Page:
Overall, the California is as sensible as it is sexy. A superb GT offering style, panache with varied and wonderfully distinctive personalities. Combining F1-bred performance with luxury comfort and practical usefulness, it's the Ferrari you can drive and enjoy on a regular, if not daily basis. That is if you can get your hands on one. Production will be limited the first year with only those highest on the pecking order taking delivery in the fall.

2009 Ferrari California

Front, mid-mounted, rear-wheel drive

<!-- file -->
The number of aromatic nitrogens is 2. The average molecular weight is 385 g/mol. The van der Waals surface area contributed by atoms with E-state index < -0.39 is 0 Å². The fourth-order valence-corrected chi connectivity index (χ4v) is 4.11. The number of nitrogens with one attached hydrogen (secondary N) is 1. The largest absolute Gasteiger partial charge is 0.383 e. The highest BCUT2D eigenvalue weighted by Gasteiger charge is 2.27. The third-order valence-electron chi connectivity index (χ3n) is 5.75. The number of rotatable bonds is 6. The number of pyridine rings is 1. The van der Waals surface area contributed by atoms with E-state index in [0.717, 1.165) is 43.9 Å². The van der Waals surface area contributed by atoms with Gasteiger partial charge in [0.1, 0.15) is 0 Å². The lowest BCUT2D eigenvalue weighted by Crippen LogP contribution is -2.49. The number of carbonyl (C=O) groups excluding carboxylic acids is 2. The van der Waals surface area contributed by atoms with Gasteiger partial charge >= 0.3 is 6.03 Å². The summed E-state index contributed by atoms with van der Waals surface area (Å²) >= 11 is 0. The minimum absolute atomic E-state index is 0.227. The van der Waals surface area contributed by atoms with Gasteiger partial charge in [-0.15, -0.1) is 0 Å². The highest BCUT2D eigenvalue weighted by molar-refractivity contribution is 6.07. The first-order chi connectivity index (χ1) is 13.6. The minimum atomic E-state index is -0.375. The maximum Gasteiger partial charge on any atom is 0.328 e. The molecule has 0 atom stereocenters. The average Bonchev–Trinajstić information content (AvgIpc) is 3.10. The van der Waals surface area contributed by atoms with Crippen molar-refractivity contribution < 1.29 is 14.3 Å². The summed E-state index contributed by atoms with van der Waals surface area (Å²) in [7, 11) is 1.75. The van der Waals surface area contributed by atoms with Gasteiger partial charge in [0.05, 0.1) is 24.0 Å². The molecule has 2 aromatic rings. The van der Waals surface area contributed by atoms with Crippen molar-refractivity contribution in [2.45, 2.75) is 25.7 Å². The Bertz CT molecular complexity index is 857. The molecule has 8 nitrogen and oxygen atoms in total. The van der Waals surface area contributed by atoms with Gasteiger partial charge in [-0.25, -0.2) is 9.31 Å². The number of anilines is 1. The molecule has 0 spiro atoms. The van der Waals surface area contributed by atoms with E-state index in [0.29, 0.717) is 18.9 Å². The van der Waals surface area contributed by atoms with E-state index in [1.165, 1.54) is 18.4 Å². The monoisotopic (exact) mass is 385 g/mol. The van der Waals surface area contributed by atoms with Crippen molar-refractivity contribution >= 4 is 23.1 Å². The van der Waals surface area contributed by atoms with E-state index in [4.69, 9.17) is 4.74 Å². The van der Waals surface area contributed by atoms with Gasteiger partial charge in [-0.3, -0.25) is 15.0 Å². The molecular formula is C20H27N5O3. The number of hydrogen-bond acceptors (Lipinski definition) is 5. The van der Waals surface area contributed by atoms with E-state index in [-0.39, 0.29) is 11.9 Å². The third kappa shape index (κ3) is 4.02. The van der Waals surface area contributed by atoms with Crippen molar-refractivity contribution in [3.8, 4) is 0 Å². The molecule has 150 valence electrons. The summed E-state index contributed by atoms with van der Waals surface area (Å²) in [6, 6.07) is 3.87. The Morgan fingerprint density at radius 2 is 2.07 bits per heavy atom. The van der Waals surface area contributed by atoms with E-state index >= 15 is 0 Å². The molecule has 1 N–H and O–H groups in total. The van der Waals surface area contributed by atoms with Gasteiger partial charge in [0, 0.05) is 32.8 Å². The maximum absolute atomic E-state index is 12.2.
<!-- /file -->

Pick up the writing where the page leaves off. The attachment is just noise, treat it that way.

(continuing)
4.3-liter V8, Direct-Injection

F1, Dual Clutch, 7-speed sequential manual

Double Wishbone, Multilink, Fully Independent

Vented carbon-ceramic discs, ABS

Length/Width/Height(in.):179.6/74.9/51.5Curb Weight: 3817lb

454 hp @ 7600 rpm 357 lb-ft @ 5000 rpm, 0-62 mph 3.8-sec, max speed, 193mph

What we like:
Easy to drive fast, brilliant gearbox, well-rounded chassis, ample trunk space, comfy luxy cabin, sounds amazing

What we don't:
On the heavier side, bulbous hind quarters, squeaky brakes

The Price Tag:$200,000

By Robert Hallstrom
44 Articles